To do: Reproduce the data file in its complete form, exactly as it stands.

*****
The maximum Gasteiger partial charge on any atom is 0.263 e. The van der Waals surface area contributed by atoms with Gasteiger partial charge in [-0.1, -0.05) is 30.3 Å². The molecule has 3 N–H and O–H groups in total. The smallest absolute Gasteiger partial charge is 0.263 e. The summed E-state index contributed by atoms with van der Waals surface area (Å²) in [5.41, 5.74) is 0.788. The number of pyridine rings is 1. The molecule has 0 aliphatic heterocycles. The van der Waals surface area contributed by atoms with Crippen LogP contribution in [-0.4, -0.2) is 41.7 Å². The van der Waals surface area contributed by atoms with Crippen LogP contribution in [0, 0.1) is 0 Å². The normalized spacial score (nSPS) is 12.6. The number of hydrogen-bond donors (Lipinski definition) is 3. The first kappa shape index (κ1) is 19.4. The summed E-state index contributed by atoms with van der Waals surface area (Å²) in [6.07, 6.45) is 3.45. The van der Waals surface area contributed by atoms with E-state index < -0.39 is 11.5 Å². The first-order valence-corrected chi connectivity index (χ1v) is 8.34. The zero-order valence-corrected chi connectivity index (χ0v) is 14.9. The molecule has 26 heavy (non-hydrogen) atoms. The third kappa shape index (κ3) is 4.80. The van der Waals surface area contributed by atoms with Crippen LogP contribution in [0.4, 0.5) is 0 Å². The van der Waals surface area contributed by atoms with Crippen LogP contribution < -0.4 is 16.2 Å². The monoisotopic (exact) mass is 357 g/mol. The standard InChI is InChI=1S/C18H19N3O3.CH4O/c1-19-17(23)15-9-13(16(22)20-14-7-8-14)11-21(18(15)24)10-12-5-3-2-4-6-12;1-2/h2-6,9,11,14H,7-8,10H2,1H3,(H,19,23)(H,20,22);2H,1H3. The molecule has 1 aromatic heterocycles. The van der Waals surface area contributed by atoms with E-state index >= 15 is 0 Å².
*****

The maximum Gasteiger partial charge on any atom is 0.263 e. The van der Waals surface area contributed by atoms with Gasteiger partial charge in [-0.1, -0.05) is 30.3 Å². The molecule has 3 N–H and O–H groups in total. The smallest absolute Gasteiger partial charge is 0.263 e. The summed E-state index contributed by atoms with van der Waals surface area (Å²) in [5.41, 5.74) is 0.788. The number of pyridine rings is 1. The molecule has 0 aliphatic heterocycles. The van der Waals surface area contributed by atoms with Crippen LogP contribution in [-0.4, -0.2) is 41.7 Å². The van der Waals surface area contributed by atoms with Crippen LogP contribution in [0, 0.1) is 0 Å². The normalized spacial score (nSPS) is 12.6. The number of hydrogen-bond donors (Lipinski definition) is 3. The first kappa shape index (κ1) is 19.4. The summed E-state index contributed by atoms with van der Waals surface area (Å²) in [6.07, 6.45) is 3.45. The van der Waals surface area contributed by atoms with E-state index < -0.39 is 11.5 Å². The first-order valence-corrected chi connectivity index (χ1v) is 8.34. The zero-order valence-corrected chi connectivity index (χ0v) is 14.9. The molecule has 26 heavy (non-hydrogen) atoms. The third kappa shape index (κ3) is 4.80. The van der Waals surface area contributed by atoms with Crippen LogP contribution in [0.4, 0.5) is 0 Å². The van der Waals surface area contributed by atoms with Crippen LogP contribution < -0.4 is 16.2 Å². The monoisotopic (exact) mass is 357 g/mol. The standard InChI is InChI=1S/C18H19N3O3.CH4O/c1-19-17(23)15-9-13(16(22)20-14-7-8-14)11-21(18(15)24)10-12-5-3-2-4-6-12;1-2/h2-6,9,11,14H,7-8,10H2,1H3,(H,19,23)(H,20,22);2H,1H3. The molecule has 1 aromatic heterocycles. The van der Waals surface area contributed by atoms with E-state index >= 15 is 0 Å².